You know, it was such a terrible thing to happen to my country. I’d always grown up with a memory of the Nazis coming in and killing part of my family and all that, and then we were so looking forward to a peaceful, democratic world after the War was going to be over and we weren’t going to have any…
Military service Tag
They called it Action E, the Gestapo – E as in exulants [exile]– you know? They rounded up most of the families who had anybody fighting abroad, to hold us as political prisoners to prevent us from giving aid to Czechoslovak parachutists sent from Great Britain to attack and sabotage the German occupation. Somebody had to hide them and they wanted to prevent that. So they arrested us all and put us in the camp.
So I come to the gate and the soldier is closing the gate and I start crying – I’m 14, I look like I’m 11, and I said ‘My mother will kill me if I don’t see my father!’ He says ‘Well stay right here.’ Actually, it was the commandant of the labor camp that came out and he said ‘Okay, here is a piece of paper, and you will go to the place where your father is and show them this paper.’
I remember the War. Where we lived, the Americans used to fly over and drop their bombs on Plzeň, the Škoda factories, and they were flying right over us. I remember one New Year’s Eve, my parents were somewhere and they were coming back, and I think he [a military pilot] was shot or something, so he unloaded his bombs right in the forest by us, there was a big bang.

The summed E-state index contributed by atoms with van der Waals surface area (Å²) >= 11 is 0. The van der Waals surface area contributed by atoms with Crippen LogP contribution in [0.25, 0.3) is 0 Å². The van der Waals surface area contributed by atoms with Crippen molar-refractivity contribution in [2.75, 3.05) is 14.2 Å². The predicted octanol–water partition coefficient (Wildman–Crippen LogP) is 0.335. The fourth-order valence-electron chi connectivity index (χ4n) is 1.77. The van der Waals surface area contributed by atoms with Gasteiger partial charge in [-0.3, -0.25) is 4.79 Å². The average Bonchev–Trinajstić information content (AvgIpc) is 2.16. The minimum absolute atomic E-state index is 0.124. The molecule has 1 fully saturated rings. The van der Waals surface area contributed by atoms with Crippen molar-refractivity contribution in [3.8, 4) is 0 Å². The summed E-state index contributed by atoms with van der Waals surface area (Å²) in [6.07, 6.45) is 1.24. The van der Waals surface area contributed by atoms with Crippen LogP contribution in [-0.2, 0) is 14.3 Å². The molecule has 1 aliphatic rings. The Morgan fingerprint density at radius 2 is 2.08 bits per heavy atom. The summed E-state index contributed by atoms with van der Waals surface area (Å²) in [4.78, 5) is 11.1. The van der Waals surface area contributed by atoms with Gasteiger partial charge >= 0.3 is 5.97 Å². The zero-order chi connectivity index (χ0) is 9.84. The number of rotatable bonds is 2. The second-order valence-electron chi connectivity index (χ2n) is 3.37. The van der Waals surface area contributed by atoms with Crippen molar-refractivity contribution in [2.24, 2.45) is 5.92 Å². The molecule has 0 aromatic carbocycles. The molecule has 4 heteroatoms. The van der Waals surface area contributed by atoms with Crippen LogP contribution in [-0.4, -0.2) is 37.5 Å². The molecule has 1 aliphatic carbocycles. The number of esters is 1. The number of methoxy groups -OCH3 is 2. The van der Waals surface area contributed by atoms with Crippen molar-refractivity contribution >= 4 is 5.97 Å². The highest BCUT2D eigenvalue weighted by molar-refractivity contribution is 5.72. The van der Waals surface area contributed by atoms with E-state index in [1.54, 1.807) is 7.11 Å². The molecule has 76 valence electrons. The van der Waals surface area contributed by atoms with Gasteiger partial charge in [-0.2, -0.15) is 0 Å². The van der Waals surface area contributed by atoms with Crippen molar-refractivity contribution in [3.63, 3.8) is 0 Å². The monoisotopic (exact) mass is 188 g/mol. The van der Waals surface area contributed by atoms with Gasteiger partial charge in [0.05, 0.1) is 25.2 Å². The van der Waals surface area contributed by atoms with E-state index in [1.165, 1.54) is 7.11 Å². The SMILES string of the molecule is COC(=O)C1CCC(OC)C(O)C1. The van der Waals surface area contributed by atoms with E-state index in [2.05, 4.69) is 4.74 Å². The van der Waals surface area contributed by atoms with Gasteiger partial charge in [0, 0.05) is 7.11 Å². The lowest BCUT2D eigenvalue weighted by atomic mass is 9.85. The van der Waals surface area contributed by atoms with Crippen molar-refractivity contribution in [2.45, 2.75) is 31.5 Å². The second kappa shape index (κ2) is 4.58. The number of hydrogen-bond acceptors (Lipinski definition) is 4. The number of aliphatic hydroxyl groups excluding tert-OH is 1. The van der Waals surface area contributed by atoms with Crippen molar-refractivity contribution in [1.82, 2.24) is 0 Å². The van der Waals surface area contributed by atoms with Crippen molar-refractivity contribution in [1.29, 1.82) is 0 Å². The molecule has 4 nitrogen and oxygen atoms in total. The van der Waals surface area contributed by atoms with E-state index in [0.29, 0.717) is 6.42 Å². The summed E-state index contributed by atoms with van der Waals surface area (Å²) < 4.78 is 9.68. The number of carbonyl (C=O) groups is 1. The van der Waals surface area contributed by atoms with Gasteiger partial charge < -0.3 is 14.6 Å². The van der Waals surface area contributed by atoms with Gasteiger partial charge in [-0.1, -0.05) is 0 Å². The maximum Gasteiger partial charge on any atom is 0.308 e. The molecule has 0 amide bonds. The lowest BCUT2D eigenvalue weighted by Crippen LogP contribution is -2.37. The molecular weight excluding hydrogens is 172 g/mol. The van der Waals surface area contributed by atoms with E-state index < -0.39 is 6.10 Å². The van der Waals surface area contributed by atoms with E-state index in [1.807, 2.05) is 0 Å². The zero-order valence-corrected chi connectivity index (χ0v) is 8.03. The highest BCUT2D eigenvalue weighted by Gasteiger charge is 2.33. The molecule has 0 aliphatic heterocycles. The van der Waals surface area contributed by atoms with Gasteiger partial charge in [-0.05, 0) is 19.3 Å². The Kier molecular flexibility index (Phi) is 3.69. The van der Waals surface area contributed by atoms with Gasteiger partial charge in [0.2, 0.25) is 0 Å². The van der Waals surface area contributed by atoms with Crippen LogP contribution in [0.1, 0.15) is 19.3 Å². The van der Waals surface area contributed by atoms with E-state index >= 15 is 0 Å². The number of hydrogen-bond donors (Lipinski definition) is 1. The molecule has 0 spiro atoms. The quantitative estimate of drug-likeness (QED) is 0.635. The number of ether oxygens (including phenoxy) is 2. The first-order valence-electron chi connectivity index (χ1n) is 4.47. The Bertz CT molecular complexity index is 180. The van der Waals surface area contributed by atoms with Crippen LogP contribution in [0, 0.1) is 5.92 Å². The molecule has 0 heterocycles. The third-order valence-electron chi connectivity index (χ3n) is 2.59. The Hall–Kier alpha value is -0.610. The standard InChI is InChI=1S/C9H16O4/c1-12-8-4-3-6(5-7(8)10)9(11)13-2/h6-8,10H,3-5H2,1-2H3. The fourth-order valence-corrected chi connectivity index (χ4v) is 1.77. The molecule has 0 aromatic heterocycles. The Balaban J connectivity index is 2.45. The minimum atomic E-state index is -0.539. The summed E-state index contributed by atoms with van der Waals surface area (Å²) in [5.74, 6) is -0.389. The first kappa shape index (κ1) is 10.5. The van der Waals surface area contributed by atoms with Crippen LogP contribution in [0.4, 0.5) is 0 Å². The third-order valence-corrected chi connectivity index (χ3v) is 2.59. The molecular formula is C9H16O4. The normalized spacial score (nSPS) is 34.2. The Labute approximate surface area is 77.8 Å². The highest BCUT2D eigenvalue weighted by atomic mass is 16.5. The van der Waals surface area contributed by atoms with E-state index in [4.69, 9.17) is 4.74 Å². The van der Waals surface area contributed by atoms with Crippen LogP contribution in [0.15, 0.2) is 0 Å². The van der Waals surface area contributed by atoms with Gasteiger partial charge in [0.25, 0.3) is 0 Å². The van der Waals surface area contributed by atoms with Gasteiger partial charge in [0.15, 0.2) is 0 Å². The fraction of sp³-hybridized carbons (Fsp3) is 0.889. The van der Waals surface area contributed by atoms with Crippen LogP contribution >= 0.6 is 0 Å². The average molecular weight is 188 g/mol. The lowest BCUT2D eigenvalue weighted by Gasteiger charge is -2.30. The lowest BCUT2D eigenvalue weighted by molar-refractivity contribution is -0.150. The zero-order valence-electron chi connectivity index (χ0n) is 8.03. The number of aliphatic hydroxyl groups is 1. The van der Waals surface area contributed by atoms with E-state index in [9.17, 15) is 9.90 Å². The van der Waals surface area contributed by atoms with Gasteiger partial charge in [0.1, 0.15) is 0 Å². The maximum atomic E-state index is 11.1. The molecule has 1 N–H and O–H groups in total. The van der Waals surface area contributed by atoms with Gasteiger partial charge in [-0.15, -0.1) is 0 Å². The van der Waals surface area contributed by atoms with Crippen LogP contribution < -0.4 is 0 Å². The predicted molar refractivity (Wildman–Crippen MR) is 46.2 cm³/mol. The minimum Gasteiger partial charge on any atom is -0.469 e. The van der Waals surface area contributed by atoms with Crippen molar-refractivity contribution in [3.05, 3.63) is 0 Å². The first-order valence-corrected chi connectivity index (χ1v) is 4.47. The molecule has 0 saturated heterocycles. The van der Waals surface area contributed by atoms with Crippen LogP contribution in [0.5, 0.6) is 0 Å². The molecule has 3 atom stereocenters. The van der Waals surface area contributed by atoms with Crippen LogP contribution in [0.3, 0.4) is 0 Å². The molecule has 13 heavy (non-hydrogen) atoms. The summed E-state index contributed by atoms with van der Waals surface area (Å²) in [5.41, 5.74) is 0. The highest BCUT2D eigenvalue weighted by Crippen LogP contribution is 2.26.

I was kind of oblivious to what was going on in politics. I think I started paying attention to it when I was 14, 15, 16. I remember sitting in a pub in Domaša, drinking beer and having a discussion with friends. My older friends, three years older were saying ‘Communism is going to fall. I am telling you guys, it will end.’
You do because you need to survive. You need to be able to talk to people, and if you just speak Slovak all the time, they don’t speak Slovak in the store or Czech or Russian – now they speak Spanish – so you have to assimilate. You assimilate language-wise, but cultural-wise, that comes with the system. As you live there, you start doing what other people are doing.
If I want to be honest, I had a bad education because those three or four years when I was in high school, we were learning about the Germans, and what was actually produced in Germany and history in Germany, every city in Germany, and we were actually neglecting quite of bit of education that we should have. Except maybe mathematics, but the rest of them – it was really poor education at that time.
Mother actually pressed charges, and the trail went all the way to court, to the High Court in Vienna, and the man was found guilty. And I believe he was sent to the eastern front. I think it was a very brave thing of mom to do and I was very proud of her because, had she lost, the consequences would have been very dire.
My mother told me the story that a good friend of his that he went to school with was on the police force in Pardubice – he turned into a communist – and the Communist Party, I believe it was on Good Friday of ’48, and they had a meeting and they were going to take over the country that Easter weekend.
At night we went on duty. And there was a little hill, and down at the bottom there was a creek and a flour mill. And so I says ‘You know, you guys, I want to go down and see if there is somebody, if I can catch somebody, down by the mill.’ So I went back there, nobody followed me, nobody looked where I was going.